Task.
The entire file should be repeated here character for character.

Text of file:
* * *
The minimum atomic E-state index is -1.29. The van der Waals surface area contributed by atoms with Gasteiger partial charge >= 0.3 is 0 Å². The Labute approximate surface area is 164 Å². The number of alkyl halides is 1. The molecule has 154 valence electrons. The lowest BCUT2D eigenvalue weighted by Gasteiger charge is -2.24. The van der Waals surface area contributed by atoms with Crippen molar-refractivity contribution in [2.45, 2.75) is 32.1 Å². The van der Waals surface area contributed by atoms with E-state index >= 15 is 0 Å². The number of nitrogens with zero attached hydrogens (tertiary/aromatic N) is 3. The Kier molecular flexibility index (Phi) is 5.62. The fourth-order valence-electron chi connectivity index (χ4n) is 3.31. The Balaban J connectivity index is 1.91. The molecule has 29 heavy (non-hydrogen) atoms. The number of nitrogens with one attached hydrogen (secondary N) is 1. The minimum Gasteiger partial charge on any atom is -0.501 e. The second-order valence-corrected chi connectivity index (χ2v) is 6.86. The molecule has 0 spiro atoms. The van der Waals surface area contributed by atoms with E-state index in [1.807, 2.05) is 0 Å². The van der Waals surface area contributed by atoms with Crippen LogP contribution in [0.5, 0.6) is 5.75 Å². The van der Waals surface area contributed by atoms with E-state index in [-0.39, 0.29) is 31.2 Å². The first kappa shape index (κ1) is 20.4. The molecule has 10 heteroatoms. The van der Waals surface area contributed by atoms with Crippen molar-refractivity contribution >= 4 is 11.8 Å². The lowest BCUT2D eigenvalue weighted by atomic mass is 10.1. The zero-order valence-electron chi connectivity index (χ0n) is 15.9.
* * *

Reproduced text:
The minimum atomic E-state index is -1.29. The van der Waals surface area contributed by atoms with Gasteiger partial charge >= 0.3 is 0 Å². The Labute approximate surface area is 164 Å². The number of alkyl halides is 1. The molecule has 154 valence electrons. The lowest BCUT2D eigenvalue weighted by Gasteiger charge is -2.24. The van der Waals surface area contributed by atoms with Crippen molar-refractivity contribution in [2.45, 2.75) is 32.1 Å². The van der Waals surface area contributed by atoms with E-state index >= 15 is 0 Å². The number of nitrogens with zero attached hydrogens (tertiary/aromatic N) is 3. The Kier molecular flexibility index (Phi) is 5.62. The fourth-order valence-electron chi connectivity index (χ4n) is 3.31. The Balaban J connectivity index is 1.91. The molecule has 29 heavy (non-hydrogen) atoms. The number of nitrogens with one attached hydrogen (secondary N) is 1. The minimum Gasteiger partial charge on any atom is -0.501 e. The second-order valence-corrected chi connectivity index (χ2v) is 6.86. The molecule has 0 spiro atoms. The van der Waals surface area contributed by atoms with E-state index in [1.807, 2.05) is 0 Å². The van der Waals surface area contributed by atoms with Crippen LogP contribution in [0.5, 0.6) is 5.75 Å². The van der Waals surface area contributed by atoms with E-state index in [-0.39, 0.29) is 31.2 Å². The first kappa shape index (κ1) is 20.4. The molecule has 10 heteroatoms. The van der Waals surface area contributed by atoms with Crippen molar-refractivity contribution >= 4 is 11.8 Å². The lowest BCUT2D eigenvalue weighted by atomic mass is 10.1. The zero-order valence-electron chi connectivity index (χ0n) is 15.9.